[Continued from Part 1]
What does creative excellence take?
In his article How to Win American Idol, psychologist Scott Barry Kaufman refers to research by Rena Subotnik and Linda Jarvin, who “interviewed over 80 top students at different stages of their musical careers and identified the traits important to succeed at every stage on the way to the top.
“The three abilities that were absolutely necessary as a baseline were intrinsic motivation, charisma, and musicality.”
But for musicians at an “elite” level of talent, “technical proficiency mattered less and the following factors rose to prominence: self-promotion skills, having a good agent, capitalizing on strengths, overcoming self-doubt, exuding self-confidence, good social skills, persevering through criticisms and defeats, and taking risks.”
How does a brutal teaching style impact those factors?
“I push people beyond what’s expected of them. I believe that is an absolute necessity.”
How much does forceful mentoring help students achieve excellence, and when does it become abusive?
Those issues are part of the movie Whiplash, apparently named after the jazz standard by Hank Levy.
The quote above is by acclaimed teacher Terence Fletcher (JK Simmons) at a music school reputed to be “one of the best in the country,” explaining his teaching approach to one of his star pupils, Andrew (Miles Teller), who idolizes jazz drummer Buddy Rich, and has aspirations to also be “one of the greats.”
One of the myths of creative and multitalented people may be that they can choose whatever personal and career paths they want.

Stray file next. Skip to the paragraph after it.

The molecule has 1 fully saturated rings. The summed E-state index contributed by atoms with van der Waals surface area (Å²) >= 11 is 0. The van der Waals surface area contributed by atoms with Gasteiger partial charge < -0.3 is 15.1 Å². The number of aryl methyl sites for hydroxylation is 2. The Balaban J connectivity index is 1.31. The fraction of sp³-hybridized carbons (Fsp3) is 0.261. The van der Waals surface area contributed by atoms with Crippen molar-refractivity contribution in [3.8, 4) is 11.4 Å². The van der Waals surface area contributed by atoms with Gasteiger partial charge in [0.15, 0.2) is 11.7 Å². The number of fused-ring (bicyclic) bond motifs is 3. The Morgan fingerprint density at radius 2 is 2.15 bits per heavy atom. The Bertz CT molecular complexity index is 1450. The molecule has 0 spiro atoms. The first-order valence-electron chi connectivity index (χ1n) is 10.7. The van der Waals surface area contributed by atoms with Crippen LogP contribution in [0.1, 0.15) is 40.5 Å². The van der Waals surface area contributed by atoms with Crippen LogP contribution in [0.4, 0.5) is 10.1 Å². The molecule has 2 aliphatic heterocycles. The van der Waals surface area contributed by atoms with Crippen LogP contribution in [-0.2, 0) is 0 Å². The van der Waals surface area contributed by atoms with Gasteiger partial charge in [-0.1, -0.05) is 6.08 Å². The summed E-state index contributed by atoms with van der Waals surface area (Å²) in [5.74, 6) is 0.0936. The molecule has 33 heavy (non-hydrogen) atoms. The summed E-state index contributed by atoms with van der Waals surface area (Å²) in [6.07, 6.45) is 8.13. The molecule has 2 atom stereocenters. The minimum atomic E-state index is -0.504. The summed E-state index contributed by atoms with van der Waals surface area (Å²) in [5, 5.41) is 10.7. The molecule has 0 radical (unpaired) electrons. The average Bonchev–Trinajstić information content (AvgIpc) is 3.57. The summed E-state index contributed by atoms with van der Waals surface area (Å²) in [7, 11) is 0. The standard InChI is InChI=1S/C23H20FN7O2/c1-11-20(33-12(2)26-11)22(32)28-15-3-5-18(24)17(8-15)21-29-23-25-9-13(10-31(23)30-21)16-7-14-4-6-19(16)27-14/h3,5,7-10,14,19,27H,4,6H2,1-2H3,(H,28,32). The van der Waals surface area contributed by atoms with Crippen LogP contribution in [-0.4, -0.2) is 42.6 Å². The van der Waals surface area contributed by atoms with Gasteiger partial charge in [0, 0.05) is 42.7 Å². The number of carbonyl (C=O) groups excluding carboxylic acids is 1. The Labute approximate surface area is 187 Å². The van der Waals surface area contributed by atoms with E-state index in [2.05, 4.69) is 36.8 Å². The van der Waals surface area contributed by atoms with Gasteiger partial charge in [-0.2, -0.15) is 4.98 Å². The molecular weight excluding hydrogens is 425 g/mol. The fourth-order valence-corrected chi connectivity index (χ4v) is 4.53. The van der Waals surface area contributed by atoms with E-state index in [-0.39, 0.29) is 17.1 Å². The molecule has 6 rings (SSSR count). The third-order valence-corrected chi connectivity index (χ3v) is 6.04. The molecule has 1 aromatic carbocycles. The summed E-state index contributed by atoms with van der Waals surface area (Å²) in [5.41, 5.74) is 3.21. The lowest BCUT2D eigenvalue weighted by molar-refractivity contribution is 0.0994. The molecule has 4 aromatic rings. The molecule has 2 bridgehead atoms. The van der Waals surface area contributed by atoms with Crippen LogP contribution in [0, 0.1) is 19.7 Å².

Having many interests and abilities can make for a rich and satisfying life, but also be a source of stress, especially at crossroads like choosing college majors.
Gifted education specialist Tamara Fisher quotes Bryant (a pseudonym), a graduating senior who lists his possible future careers as “applied psychologist, scientific psychologist, college teacher, philosophy, mathematics, architect, engineer.”
“I’ve suffered enough. When does my artwork improve?” Refrigerator magnet
The tortured artist mythology is an ancient and enduring one: The idea that art depends on suffering, and artists need to be suffering with dark emotions, and need their pain to create.
But that is a wrong and destructive idea.
For example, in his appearance as a guest on The Ellen Show, Colin Farrell said he is more creative being sober and happy.
“I ascribed to the notion that to express yourself as an artist, you have to live in perpetual pain. And that’s nonsense.”
Musician Sting also said he bought into this myth for a long time:
[Continued from Part 1]
As Dr. Webb explains “Existential depression is a depression that arises when an individual confronts certain basic issues of existence… (or ‘ultimate concerns’) – death, freedom, isolation and meaninglessness.”
His related book: Searching for Meaning: Idealism, Bright Minds, Disillusionment, and Hope.
Webb has written extensively about how characteristics of giftedness that are a part of so many people – including well-known artists such as Robin Williams – are often misdiagnosed.
One kind of pressure is feeling an intense urge to create; it is probably an inherent part of being a creative person.
But other pressures can lead to stress and overwhelm, and being pulled away from the joys of creating.
Annemarie Roeper (founder of the Roeper School and The Roeper Review, a professional journal on the gifted) wrote about this intense inner pressure to create as a characteristic of high ability people – but you may experience this even if you are not “technically” gifted: